Pakistan’s polarised elections that followed nearly two years of unrelenting political turmoil and ongoing economic crisis have intensified uncertainty.

That the manipulated outcome of this election would have serious consequences for the future of Pakistan, its citizens, democracy and civil-military relationship is known to all; it would also have a bearing on the nation’s fragile economy.

The elections have been conducted after a delay of several months amid unsettling political and economic uncertainty and a tense security environment. Therefore, the massive exercise was expected to bring about some semblance of stability in the country. Far from it.

The widespread wins of independent candidates associated with the jailed Imran Khan’s PTI, especially from Punjab, have taken its rivals by surprise.

Many are concerned over the ability of a coalition setup to steer the economy and carry out difficult but necessary decisions

The angry PTI supporters came out in droves to poll their votes and register their protest amid an environment of fear and coercion in spite of the fact that their party leader was in jail and the candidates had been deprived of the common election symbol.

The PTI leadership claims that the election results had been changed to divest the party of its two-thirds majority in the parliament. Yet the independent winners linked to Imran Khan have emerged as the largest group in the lower house. No party, including Nawaz Sharif’s PML-N, which was backed and supported by the powers-that-be every step of the way, has gained a simple majority.

The unclear, fragmented mandate has had a negative impact on the markets as the nation’s dollar bonds, according to Bloomberg, fell, with the bond maturing in 2051 down the most in seven months. The benchmark KSE-100 stock index declined 3.68 per cent or more than 2,300 points, the most in two months, on Friday.

The official vote count was still underway, and the results from 15 constituencies were awaited on Saturday afternoon. However, Nawaz Sharif, whose party had won only 72 seats in a house of 266 members at the time these lines were being written, claimed victory in a speech on Friday night and declared the PML-N as the single largest party to have emerged in the national and Punjab assemblies.

In his victory address, which sounded more like a concession speech, the three-time prime minister invited all political parties to join the government and asked his party leaders to reach out to the other parties.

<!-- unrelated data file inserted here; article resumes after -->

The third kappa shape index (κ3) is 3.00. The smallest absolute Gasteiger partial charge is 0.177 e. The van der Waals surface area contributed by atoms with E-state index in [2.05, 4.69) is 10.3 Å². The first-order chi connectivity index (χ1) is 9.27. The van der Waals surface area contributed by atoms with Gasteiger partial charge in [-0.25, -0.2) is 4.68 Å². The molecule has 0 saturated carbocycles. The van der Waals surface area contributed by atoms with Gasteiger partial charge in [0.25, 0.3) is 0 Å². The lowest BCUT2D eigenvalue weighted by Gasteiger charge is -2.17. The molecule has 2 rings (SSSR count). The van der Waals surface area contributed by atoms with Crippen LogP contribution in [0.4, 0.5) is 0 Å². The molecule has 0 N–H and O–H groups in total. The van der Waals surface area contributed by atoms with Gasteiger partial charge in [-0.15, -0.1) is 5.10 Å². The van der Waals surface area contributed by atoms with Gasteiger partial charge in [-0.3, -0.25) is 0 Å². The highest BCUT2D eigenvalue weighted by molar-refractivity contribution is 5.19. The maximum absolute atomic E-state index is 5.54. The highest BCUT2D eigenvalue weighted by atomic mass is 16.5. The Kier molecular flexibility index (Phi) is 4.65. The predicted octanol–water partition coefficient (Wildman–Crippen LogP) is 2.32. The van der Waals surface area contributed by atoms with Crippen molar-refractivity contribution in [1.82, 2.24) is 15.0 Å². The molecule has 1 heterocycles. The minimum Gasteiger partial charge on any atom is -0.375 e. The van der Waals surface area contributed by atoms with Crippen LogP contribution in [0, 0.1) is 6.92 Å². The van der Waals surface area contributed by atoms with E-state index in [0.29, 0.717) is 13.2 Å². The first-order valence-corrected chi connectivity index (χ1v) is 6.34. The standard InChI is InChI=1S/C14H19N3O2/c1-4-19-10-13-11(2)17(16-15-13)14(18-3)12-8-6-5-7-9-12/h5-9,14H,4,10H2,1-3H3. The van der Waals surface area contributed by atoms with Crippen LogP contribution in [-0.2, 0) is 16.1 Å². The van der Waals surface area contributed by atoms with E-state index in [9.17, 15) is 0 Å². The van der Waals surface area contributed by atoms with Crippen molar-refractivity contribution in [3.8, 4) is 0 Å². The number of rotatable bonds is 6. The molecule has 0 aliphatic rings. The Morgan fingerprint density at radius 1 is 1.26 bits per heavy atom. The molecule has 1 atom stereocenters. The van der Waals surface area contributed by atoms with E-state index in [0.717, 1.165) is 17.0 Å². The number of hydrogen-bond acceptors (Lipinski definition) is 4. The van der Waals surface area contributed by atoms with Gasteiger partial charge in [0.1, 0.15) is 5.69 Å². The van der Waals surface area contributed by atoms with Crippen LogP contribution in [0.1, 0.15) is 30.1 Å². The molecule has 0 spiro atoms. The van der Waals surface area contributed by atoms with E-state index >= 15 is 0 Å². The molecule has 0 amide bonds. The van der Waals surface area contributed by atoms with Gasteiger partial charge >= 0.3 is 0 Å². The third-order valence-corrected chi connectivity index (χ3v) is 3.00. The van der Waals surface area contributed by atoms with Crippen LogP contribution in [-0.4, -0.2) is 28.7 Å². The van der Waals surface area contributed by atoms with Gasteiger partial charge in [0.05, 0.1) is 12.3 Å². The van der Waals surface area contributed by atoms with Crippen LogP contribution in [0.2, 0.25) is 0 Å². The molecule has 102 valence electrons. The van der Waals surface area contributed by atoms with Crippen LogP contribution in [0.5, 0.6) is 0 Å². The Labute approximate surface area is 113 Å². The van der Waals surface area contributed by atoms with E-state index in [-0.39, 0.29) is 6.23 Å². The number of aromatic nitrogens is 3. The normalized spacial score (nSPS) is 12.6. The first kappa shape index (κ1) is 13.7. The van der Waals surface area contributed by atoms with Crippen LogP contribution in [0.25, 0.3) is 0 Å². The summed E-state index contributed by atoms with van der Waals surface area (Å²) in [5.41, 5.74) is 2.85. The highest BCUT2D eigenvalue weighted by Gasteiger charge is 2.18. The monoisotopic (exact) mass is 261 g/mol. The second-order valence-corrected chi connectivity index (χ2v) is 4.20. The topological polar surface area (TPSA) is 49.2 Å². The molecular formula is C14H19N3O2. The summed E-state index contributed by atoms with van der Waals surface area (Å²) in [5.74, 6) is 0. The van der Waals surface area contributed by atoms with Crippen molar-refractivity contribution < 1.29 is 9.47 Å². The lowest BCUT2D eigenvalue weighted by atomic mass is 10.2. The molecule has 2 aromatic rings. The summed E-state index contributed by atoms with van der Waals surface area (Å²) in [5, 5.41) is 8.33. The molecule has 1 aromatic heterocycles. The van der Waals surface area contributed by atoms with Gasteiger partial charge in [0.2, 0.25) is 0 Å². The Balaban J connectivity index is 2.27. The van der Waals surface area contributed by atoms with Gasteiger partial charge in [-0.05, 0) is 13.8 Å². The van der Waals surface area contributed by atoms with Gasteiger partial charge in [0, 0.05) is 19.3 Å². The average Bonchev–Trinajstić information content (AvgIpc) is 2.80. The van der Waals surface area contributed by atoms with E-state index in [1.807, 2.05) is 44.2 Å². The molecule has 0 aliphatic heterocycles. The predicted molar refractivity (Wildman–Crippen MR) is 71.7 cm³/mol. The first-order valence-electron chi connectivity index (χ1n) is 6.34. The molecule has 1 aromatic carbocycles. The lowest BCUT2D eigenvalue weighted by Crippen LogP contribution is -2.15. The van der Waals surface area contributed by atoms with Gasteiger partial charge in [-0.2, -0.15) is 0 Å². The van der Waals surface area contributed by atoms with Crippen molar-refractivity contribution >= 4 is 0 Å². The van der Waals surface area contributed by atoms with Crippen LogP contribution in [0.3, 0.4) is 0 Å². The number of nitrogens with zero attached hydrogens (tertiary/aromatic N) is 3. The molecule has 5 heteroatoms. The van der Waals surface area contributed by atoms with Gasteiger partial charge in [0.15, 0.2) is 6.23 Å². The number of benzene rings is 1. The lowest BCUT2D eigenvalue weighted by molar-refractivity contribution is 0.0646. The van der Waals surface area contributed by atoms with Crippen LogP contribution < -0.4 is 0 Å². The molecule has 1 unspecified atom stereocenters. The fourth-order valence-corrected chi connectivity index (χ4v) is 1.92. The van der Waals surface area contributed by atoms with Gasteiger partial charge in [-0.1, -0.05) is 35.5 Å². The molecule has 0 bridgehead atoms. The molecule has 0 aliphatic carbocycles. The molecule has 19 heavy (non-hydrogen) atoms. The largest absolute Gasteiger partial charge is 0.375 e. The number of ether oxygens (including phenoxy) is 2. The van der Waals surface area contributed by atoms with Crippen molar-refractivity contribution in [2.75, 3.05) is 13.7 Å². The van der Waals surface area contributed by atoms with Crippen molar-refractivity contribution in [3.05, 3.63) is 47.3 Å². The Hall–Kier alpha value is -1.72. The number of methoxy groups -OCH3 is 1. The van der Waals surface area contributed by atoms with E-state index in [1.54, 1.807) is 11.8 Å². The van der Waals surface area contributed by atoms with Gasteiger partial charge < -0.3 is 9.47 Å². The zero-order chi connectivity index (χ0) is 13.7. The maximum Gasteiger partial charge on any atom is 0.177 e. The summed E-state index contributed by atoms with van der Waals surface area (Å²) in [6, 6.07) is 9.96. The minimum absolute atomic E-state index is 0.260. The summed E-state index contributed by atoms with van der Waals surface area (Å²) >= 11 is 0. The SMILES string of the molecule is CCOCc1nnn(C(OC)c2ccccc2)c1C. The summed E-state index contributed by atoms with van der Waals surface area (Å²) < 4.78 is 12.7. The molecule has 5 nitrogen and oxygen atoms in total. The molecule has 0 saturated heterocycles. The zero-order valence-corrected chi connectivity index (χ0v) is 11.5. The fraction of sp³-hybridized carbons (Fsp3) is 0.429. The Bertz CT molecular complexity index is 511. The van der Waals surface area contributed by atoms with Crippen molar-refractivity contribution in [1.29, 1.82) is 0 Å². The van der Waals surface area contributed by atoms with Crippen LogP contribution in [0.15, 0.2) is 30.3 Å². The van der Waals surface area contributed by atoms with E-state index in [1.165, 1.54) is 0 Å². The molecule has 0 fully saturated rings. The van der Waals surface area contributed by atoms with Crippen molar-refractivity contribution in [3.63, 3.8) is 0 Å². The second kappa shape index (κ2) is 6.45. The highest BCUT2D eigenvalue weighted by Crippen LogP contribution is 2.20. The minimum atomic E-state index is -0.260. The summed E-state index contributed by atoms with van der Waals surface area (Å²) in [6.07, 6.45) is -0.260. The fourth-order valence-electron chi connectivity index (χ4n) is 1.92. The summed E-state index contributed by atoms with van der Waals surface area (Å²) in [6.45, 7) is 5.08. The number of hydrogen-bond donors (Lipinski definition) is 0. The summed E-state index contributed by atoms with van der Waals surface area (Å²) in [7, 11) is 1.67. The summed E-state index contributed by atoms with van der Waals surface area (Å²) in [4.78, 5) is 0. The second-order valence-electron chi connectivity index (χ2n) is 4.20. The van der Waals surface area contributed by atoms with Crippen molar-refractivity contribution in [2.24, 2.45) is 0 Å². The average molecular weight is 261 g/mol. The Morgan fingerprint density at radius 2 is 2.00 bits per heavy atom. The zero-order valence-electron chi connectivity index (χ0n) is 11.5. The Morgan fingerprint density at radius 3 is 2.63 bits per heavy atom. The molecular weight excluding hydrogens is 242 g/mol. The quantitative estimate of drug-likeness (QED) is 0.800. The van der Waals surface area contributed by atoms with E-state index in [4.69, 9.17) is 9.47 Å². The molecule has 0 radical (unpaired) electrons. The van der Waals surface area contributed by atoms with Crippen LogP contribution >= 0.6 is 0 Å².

His brother Shehbaz Sharif has since met with PPP leaders Asif Zardari and Bilawal Bhutto, as well as politicians from other parties, to discuss the details and mechanism of the next PDM-like setup in Islamabad. The PPP has returned 53 lawmakers to the national assembly.

It’s anticipated that the powerful security establishment wants both the PML-N and PPP, as well as other smaller parties like MQM and JUI, to join the coalition government. Many are concerned over the ability of a coalition setup to steer the economy and implement tough reforms.

“We have seen the way the economy was mismanaged under the PDM. The previous Extended Fund Facility (EFF) loan agreement with the International Monetary Fund (IMF) that Miftah Ismail had renegotiated with months of hard work in July 2022 was derailed while the currency devalued sharply and inflation skyrocketed,” a financial analyst based in Karachi observed on the condition of anonymity.

“The deep political divisions mean our politicians might be able to produce a coalition lasting for the entire five-year term, pulling together the economy grappling with high inflation, growing unemployment, negative economic growth, and militant attacks.”

With the nation confronted with unprecedented macroeconomic challenges, political tensions and divisions, and resurging militancy, the analysts say the stakes for the new government would be enormously high. The most immediate task for the incoming government would be to negotiate a new, longer, and bigger bailout with the IMF as the ongoing nine-month programme ends in April to avoid a default on its international payments and stabilise the economy.

“Pakistan needs a wider political consensus to tackle the huge economic problems it has been contending with for the last two years,” a Lahore School of Economics professor said.

It was understandable when PML-N leader Nawaz Sharif maintained in his victory speech that his party could not steer the country out of its current morass alone, saying others would have to share the political burden of economic reforms. But the question is if a coalition emerging from tainted elections and lacking credibility can lead the country out of the ongoing economic crisis.

An Islamabad-based economist believes the country’s economic policy should be run by the army-backed Special Investment Facilitation Council rather than politicians. “There has been a growing feeling in the army leadership that the politicians are incapable of looking beyond their short-term political interests and, therefore, cannot handle the economy. Even though the prime minister heads the council, the decisions are made elsewhere with ministers managing day-to-day affairs,” he added.

The army establishment expects an investment of $100 billion in IT, agriculture, mining, and other sectors from the Gulf countries over the next several years. However, the promises are yet to materialise.

Economic experts believe the friendly Gulf nations are also waiting for a new government to take over the reins and strike a longer bailout deal with the IMF before making investment decisions in Pakistan. As Pakistan’s flagging economy contends with serious economic challenges, political instability will continue to haunt the efforts to reform and stabilise the economy.

Published in Dawn, The Business and Finance Weekly, February 12th, 2024

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